Black Rebel Motorcycle Club, whose name is taken from the movie The Wild One (1953, Marlon Brando), is a trio from San Francisco, California formed in 1998.
Peter Hayes is the guitarist, founding member and lead singer. Before founding BRMC he briefly joined The Brian Jonestown Massacre, appearing on their 1997 album – Give It Back!
Robert Been is the high school friend of Peter and the son Michael Been from The Call. He returns to Belgium for the first time after losing his father in 2010 in Hasselt, during Pukkelpop Festival, while the latest was accompanying the group on tour as a sound engineer.
The current drummer is actually a woman. Since 2008, Leah Shapiro is drumming for BRMC but she also has a special link with Belgium. She made her first public appearance with the band 5 years ago, on the same stage of Ancienne Belgique, the venue of their concert in Brussels on April 1 this year.
They have released 7 albums: first in 2001, the latest this year. Maybe that’s why their journalistic descriptions are made using the terms of the 2000s: revival, neo-psychedelic, neo-folk, and cite among their influences Oasis, The Verve and former bands as The Brian Jonestown Massacre. The concert left me a different impression. One of rock’n roll.
Most of their songs begin by starting up forcefully with all instruments together. A force which reminds of Led Zeppelin and keeps up till the end, without artificial composition or superficial repetitions. Plus, they manage to keep the public on the move without talking too much.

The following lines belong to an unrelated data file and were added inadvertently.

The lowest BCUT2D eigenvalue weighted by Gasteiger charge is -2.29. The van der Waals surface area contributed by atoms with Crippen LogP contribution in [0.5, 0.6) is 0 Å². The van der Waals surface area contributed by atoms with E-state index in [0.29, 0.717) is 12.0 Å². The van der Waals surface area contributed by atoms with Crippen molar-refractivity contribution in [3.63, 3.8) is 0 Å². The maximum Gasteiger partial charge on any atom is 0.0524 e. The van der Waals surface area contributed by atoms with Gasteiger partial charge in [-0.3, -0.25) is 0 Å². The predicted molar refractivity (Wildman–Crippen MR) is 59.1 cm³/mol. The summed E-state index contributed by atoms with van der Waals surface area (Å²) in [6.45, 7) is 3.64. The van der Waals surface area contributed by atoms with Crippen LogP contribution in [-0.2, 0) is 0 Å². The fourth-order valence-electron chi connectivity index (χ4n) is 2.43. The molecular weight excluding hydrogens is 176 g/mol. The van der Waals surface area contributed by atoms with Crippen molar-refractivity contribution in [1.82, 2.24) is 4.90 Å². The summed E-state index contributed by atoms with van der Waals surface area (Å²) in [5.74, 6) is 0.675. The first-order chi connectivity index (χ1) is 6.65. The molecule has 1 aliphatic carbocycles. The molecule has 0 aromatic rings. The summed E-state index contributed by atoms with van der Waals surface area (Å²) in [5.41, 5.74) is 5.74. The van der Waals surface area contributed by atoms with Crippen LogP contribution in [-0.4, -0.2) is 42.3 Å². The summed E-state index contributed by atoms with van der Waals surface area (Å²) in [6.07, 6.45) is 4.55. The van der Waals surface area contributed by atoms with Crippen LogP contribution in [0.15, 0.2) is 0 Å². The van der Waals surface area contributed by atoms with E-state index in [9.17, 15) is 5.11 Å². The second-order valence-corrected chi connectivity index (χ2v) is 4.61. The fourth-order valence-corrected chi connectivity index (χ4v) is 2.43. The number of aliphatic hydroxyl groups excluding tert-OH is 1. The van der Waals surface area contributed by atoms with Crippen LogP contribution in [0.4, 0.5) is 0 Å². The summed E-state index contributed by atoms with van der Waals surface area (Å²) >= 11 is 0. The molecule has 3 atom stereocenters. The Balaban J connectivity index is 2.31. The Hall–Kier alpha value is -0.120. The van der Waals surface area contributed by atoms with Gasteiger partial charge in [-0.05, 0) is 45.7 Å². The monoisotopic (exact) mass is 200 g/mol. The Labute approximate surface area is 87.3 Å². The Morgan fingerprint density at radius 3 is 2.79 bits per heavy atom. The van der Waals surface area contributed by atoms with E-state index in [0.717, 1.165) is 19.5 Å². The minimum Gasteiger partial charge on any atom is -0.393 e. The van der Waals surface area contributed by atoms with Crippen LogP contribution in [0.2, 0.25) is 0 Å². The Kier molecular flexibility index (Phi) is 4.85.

Something that I really appreciate at any concert is a setlist of more than 2 hours, which proves a performing live philosophy that clearly exceeds the limits of the 1 hour and 20 minutes “branded” concerts, maybe 1 and a half hours, if we count also the encore.
Just these 2 elements, plus a sold-out venue full of fans and you can change your opinion that BRMC would be an easy concert or a nice going out for a beer on a weekend night. I am keen on their seriousness and unpretentious complexity. They respects and present their influences going from rock, punk and alternative to acoustic, from songs full of dark emotions to folk ballads, like a trip through the American underground music of everywhere and anytime.
The Setlist was as follows:
Let the Day Begin (The Call cover)
Red Eyes And Tears
Hate the Taste
Beat the Devil’s Tattoo
Whatever Happened to My Rock ‘n’ Roll
Ain’t No Easy Way
Mercy (Robert solo acoustic)
Devil’s Waitin’ (Peter solo acoustic)
Six Barrel Shotgun
Spread Your Love